Are spectators and selfies ruining the Tour de France?

Tour de France cyclists decry selfies and spectators getting too close

Germany's Marcel Kittel, who won Stage 4 of the Tour de France on Tuesday, has complained about spectators 'in the middle of the road taking pictures.'

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Cycling has taken a figurative beating in recent years thanks to some high-profile scandals, but so far during this year's Tour de France, the beatings have been a bit more literal -- for both competitors and spectators.

Take Stage 2 on Sunday in England, for instance.

A spectator -- apparently standing with his foot over the white line -- got absolutely clobbered by a passing cyclist. The rider was fortunate enough not to crash; the fate of the fan is unclear.

Or take Stage 3 on Monday, from Cambridge to London.

Luxembourg cyclist and 2010 Tour de France champion Andy Schleck was involved in a group crash on that leg that, according to The Guardian website, happened "after a spectator in Essex stepped into the road to take photographs." The paper says Schleck's team isn't blaming the fan, but Schleck had to withdraw from the race regardless:

It's unclear if any of these fans were attempting a so-called selfie, but some cyclists are speaking out about the practice, complaining of its risks.

American rider Tejay Van Garderen took to Twitter to decry what he called "a dangerous mix of vanity and stupidity":

British cyclist Geraint Thomas was a bit harsher in his assessment, telling The Telegraph that mixing selfies with live cycling is "the new pain in the a--."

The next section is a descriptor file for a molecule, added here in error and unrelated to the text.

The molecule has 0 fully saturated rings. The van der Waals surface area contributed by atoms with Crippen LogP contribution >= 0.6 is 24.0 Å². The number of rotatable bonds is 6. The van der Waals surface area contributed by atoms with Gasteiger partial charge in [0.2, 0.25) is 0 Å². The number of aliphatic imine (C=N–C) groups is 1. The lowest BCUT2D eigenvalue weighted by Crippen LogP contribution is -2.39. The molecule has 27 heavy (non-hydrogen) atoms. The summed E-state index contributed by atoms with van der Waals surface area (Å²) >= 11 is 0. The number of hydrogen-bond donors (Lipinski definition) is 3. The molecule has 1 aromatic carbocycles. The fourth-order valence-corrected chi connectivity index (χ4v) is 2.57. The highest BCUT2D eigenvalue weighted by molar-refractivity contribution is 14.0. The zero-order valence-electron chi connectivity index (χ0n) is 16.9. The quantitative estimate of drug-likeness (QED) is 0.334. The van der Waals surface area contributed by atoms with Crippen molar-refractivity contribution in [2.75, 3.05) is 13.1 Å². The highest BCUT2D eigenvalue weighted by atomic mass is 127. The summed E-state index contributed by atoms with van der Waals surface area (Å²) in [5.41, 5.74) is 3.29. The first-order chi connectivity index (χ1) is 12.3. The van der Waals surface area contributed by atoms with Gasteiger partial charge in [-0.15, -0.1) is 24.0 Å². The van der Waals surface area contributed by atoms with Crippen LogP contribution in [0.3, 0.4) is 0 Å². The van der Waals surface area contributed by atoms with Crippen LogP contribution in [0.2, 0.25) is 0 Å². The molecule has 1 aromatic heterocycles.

"The worst thing is when people have got their back to the peloton (the group of riders) taking selfies. There were a few. They don't see us coming, they're stood in the road and it's dodgy. If you want to do that, stand on a wall or something. ... (Spectators) don't realize we use every part of the road. There are a lot of us, and we use every inch. ... I think people need to realize we take up the whole road. If you want to go and do that, go and sit in a tree. ... There's not much racing on British road, and people don't understand how fast we're going and how close we get."  

German competitor Marcel Kittel, who won Stage 4 in France on Tuesday, also complained earlier in the week to The Telegraph about fans "in the middle of the road taking pictures," and Swiss rider Fabian Cancellara told the paper that "police should do something about it ... because our health is in danger."

Cycling is a dangerous enough sport as it is; just ask defending Tour de France champion Chris Froome, who fell during Stage 4 after a collision with another rider. He was fortunate enough to be able to return to action:

Spectators might want to start thinking twice before endangering both themselves and the competitors they're cheering.

(H/t to For the Win, Bleacher Report, The Guardian and The Telegraph for the story)

The Associated Press contributed.